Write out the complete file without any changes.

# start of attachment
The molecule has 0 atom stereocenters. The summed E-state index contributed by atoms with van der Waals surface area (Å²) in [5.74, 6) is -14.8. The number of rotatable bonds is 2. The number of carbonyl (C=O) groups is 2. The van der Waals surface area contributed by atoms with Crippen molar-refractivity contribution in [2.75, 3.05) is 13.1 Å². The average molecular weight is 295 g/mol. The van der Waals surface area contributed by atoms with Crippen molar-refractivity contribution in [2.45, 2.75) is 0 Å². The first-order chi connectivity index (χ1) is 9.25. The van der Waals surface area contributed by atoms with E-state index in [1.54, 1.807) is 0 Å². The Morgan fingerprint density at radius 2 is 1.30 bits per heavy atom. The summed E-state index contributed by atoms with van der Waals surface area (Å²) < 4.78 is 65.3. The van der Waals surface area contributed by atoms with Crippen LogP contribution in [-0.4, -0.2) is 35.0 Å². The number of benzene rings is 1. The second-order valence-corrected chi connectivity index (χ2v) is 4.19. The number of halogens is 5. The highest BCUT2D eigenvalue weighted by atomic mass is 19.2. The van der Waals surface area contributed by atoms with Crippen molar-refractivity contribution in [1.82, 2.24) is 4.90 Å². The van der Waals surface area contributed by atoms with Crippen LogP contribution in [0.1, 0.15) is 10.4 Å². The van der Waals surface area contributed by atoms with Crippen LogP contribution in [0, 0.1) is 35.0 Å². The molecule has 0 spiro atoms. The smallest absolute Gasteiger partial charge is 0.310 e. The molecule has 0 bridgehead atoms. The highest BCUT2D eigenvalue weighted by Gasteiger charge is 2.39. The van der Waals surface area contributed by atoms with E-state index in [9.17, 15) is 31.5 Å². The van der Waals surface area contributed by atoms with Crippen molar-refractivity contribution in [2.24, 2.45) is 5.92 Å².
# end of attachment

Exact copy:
The molecule has 0 atom stereocenters. The summed E-state index contributed by atoms with van der Waals surface area (Å²) in [5.74, 6) is -14.8. The number of rotatable bonds is 2. The number of carbonyl (C=O) groups is 2. The van der Waals surface area contributed by atoms with Crippen molar-refractivity contribution in [2.75, 3.05) is 13.1 Å². The average molecular weight is 295 g/mol. The van der Waals surface area contributed by atoms with Crippen molar-refractivity contribution in [2.45, 2.75) is 0 Å². The first-order chi connectivity index (χ1) is 9.25. The van der Waals surface area contributed by atoms with E-state index in [1.54, 1.807) is 0 Å². The Morgan fingerprint density at radius 2 is 1.30 bits per heavy atom. The summed E-state index contributed by atoms with van der Waals surface area (Å²) < 4.78 is 65.3. The van der Waals surface area contributed by atoms with Crippen LogP contribution in [-0.4, -0.2) is 35.0 Å². The number of benzene rings is 1. The second-order valence-corrected chi connectivity index (χ2v) is 4.19. The number of halogens is 5. The highest BCUT2D eigenvalue weighted by atomic mass is 19.2. The van der Waals surface area contributed by atoms with Crippen molar-refractivity contribution in [1.82, 2.24) is 4.90 Å². The van der Waals surface area contributed by atoms with Crippen LogP contribution in [0.1, 0.15) is 10.4 Å². The van der Waals surface area contributed by atoms with Crippen LogP contribution in [0, 0.1) is 35.0 Å². The molecule has 0 spiro atoms. The smallest absolute Gasteiger partial charge is 0.310 e. The molecule has 0 bridgehead atoms. The highest BCUT2D eigenvalue weighted by Gasteiger charge is 2.39. The van der Waals surface area contributed by atoms with E-state index in [9.17, 15) is 31.5 Å². The van der Waals surface area contributed by atoms with Crippen molar-refractivity contribution in [2.24, 2.45) is 5.92 Å².